Someone had warned me that the Swedes can be cool and appear slightly aloof. This, unfortunately, was borne out by the reception staff, who were indifferent and largely unsmiling as we checked in. Their attitude left us feeling more like a temporary burden than a welcome addition to the guest list. To be fair, they warmed up later in our stay and dropped some of the attitude, but the first impression is often what counts and what guests remember most.
What the hotel lacked in reception warmth it made up for in location. It claims a fairly substantial plot on Skeppsholmen Island, one of the hundreds of wooded islets in the watery estuary on which Stockholm sits. The view from our window was of apple trees and lush lawns leading to the waterfront and, occasionally, the bulk of a white ferry as it glided off into the Baltic Sea. From the hotel it's an easy stroll into the city centre and around the harbour. Within a few hundred metres of the hotel is the Museum of Modern Art (Moderna Museet), the Swedish Museum of Architecture and a stop for the cruise boat that criss-crosses the harbour.
While the Skeppsholmen is certainly stylish, it is not a five-star city pad swimming with waiters and porters and people to tie your shoelaces. It is more homely than that and, as a result, attracts a less-snooty and more down-to-earth crowd. It's big with middle-aged couples and small families and - judging by the corralling of tables at breakfast - groups of old friends convening for birthdays and reunions.
The hotel was packed so we could only book one of the smaller rooms (technically a "single seaview"). If you are used to a king-size bed, this room can be a squeeze but it's really not a problem, as long as you don't bring 15 Louis Vuitton cases with you. The rooms have original wooden floors, modern lamps and furniture and contemporary interiors created by the local design house Claesson Koivisto Rune. The rooms also have those lovely window seats that are typical of Scandinavia and from which you can gaze at the cityscape outside. The dark stone bathroom is compact and boasts a rainforest shower and a designer sink that resembles a large, smooth, white river stone.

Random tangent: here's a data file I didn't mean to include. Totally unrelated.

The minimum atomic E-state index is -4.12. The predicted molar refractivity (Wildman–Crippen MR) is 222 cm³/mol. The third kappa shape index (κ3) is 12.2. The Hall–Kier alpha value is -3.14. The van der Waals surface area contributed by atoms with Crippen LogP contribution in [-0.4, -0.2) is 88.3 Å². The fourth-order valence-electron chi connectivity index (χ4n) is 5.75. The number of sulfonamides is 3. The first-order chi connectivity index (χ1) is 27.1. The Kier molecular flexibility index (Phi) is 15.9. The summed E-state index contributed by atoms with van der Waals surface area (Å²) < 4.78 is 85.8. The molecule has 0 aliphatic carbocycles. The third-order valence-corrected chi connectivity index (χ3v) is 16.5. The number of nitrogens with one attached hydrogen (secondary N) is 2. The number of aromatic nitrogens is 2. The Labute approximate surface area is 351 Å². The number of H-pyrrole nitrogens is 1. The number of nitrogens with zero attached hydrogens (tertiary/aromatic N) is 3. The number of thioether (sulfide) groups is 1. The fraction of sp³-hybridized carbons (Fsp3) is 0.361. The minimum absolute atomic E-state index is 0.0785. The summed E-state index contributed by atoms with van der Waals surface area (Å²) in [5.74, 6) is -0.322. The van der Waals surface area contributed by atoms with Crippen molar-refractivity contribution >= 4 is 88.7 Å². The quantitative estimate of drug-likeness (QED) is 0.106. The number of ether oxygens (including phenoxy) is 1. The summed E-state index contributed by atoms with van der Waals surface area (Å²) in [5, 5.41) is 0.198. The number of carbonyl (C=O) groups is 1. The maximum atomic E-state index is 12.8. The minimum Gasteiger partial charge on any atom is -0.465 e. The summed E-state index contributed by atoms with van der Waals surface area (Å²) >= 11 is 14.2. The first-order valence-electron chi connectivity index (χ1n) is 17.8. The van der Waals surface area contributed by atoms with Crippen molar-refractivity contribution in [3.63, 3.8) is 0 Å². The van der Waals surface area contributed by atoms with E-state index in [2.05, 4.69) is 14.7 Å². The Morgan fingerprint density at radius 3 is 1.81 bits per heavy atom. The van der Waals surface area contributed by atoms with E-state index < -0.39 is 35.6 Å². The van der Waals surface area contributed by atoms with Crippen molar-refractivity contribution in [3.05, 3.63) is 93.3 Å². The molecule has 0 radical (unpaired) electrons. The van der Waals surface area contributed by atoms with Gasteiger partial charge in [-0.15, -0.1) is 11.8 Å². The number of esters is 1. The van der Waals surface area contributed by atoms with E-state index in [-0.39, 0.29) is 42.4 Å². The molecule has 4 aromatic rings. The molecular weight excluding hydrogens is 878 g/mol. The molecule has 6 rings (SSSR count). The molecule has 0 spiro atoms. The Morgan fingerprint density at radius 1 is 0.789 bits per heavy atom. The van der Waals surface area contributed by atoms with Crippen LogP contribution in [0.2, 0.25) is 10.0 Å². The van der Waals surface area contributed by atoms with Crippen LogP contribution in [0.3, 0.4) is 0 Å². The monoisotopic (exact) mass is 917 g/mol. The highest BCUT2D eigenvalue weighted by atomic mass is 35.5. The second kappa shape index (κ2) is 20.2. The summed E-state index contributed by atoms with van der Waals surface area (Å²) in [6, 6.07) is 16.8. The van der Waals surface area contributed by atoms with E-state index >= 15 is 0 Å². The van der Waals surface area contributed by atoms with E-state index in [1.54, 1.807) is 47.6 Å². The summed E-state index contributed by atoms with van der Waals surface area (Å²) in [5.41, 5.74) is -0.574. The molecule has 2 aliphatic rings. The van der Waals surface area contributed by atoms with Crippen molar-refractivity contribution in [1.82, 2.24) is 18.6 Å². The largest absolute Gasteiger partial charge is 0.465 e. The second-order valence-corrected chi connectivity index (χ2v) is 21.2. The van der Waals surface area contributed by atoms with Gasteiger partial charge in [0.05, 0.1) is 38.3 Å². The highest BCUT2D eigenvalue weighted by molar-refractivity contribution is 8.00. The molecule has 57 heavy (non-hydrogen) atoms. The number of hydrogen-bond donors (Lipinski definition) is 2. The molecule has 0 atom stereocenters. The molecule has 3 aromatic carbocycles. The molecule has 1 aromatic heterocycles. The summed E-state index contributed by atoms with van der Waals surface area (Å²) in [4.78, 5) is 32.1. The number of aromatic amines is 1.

Guests should not expect to be waited on hand-and-foot at the Skeppsholmen - that's not the hotel's style. There is, of course, a room service menu, housekeeping and restaurant staff and our front-desk friends to book taxis and the like, but overall the ambience is tranquil and low key. Breakfast is self-service - which means you do not have to wait to be seated or served - and you do not feel rushed or hassled by bustling waiters. During our stay a charming and helpful waitress was on duty to keep an eye on things, request replenishments from the kitchen and satisfy the odd special request, such as finding gluten-free bread for my wife. In summer you can eat outside under the apple and pear trees, which, by any measure, is a good start to the day.
Breakfast includes fresh breads and jams as well as plenty of hot food and cool, fresh juices (the apple juice tastes like it has come straight from the trees outside). Traditional Swedish meatballs are a must for any visitor and the Skeppsholmen does them to perfection on its lunch menu, served with mashed potatoes, cucumber and tangy lingonberries (155 Swedish krona; Dh88). Evening meal dishes include poached cured cod (285 krona; Dh161), which is almost as good as you get in Iceland (almost). And if that does not deliver enough calories, then drop by between 2 and 5pm for a traditional Swedish afternoon tea, or fika, with shrimp sandwiches (175 krona; Dh99) and cinnamon rolls (20 kronas; Dh11). A cup of tea costs 30 kronas (Dh17).
Sitting on the window-seat in our room and gazing out on a beautiful Nordic scene, eating delicious pickled herrings in the restaurant and walking through the grounds under the apple trees. I also loved the history of the place (the building is a former military barracks and dates to 1699) and the fact that it has been awarded a Nordic Ecolabel for significantly limiting its environmental footprint through energy reduction, etc.
The cold welcome. Check-in is the hotel's handshake and one of the things guests remember most, whether it is good or bad. In a hotel of this standard, failing to engage with guests or make them feel instantly welcome is not acceptable.
It's my pick of Stockholm hotels mainly for the location but also for its homely "guest house" feel. It's like staying at a rather luxurious family home for a very large get-together.
The bottom line
Prices start from 1,537 krona (Dh871) per night, including taxes and breakfast, for a "medium room" with a sea view, booked through www.designhotels.com. Hotel Skeppsholmen, Gröna Gängen 1, Skeppsholmen, SE-111 86, Stockholm, Sweden (www.hotelskeppsholmen.se, 00 46 8 6013 005).